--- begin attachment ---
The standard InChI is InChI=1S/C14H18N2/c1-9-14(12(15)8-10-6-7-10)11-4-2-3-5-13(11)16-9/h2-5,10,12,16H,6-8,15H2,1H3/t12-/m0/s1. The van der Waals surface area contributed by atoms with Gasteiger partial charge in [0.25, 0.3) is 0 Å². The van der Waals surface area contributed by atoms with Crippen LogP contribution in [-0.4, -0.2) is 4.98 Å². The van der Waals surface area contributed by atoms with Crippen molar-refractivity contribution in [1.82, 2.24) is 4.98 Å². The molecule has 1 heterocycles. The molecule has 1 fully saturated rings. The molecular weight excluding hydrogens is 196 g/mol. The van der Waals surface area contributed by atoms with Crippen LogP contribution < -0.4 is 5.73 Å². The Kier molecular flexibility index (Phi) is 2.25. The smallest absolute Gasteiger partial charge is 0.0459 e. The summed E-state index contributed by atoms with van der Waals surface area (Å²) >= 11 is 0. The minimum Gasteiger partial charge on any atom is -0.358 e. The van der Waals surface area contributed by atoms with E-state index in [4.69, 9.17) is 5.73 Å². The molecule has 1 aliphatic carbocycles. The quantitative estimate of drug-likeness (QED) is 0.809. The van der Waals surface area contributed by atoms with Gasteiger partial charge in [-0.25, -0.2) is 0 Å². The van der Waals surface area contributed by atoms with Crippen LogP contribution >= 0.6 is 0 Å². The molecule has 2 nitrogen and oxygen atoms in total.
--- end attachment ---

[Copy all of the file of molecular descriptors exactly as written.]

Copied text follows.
The standard InChI is InChI=1S/C14H18N2/c1-9-14(12(15)8-10-6-7-10)11-4-2-3-5-13(11)16-9/h2-5,10,12,16H,6-8,15H2,1H3/t12-/m0/s1. The van der Waals surface area contributed by atoms with Gasteiger partial charge in [0.25, 0.3) is 0 Å². The van der Waals surface area contributed by atoms with Crippen LogP contribution in [-0.4, -0.2) is 4.98 Å². The van der Waals surface area contributed by atoms with Crippen molar-refractivity contribution in [1.82, 2.24) is 4.98 Å². The molecule has 1 heterocycles. The molecule has 1 fully saturated rings. The molecular weight excluding hydrogens is 196 g/mol. The van der Waals surface area contributed by atoms with Crippen LogP contribution < -0.4 is 5.73 Å². The Kier molecular flexibility index (Phi) is 2.25. The smallest absolute Gasteiger partial charge is 0.0459 e. The summed E-state index contributed by atoms with van der Waals surface area (Å²) >= 11 is 0. The minimum Gasteiger partial charge on any atom is -0.358 e. The van der Waals surface area contributed by atoms with E-state index in [4.69, 9.17) is 5.73 Å². The molecule has 1 aliphatic carbocycles. The quantitative estimate of drug-likeness (QED) is 0.809. The van der Waals surface area contributed by atoms with Gasteiger partial charge in [-0.25, -0.2) is 0 Å². The van der Waals surface area contributed by atoms with Crippen LogP contribution >= 0.6 is 0 Å². The molecule has 2 nitrogen and oxygen atoms in total.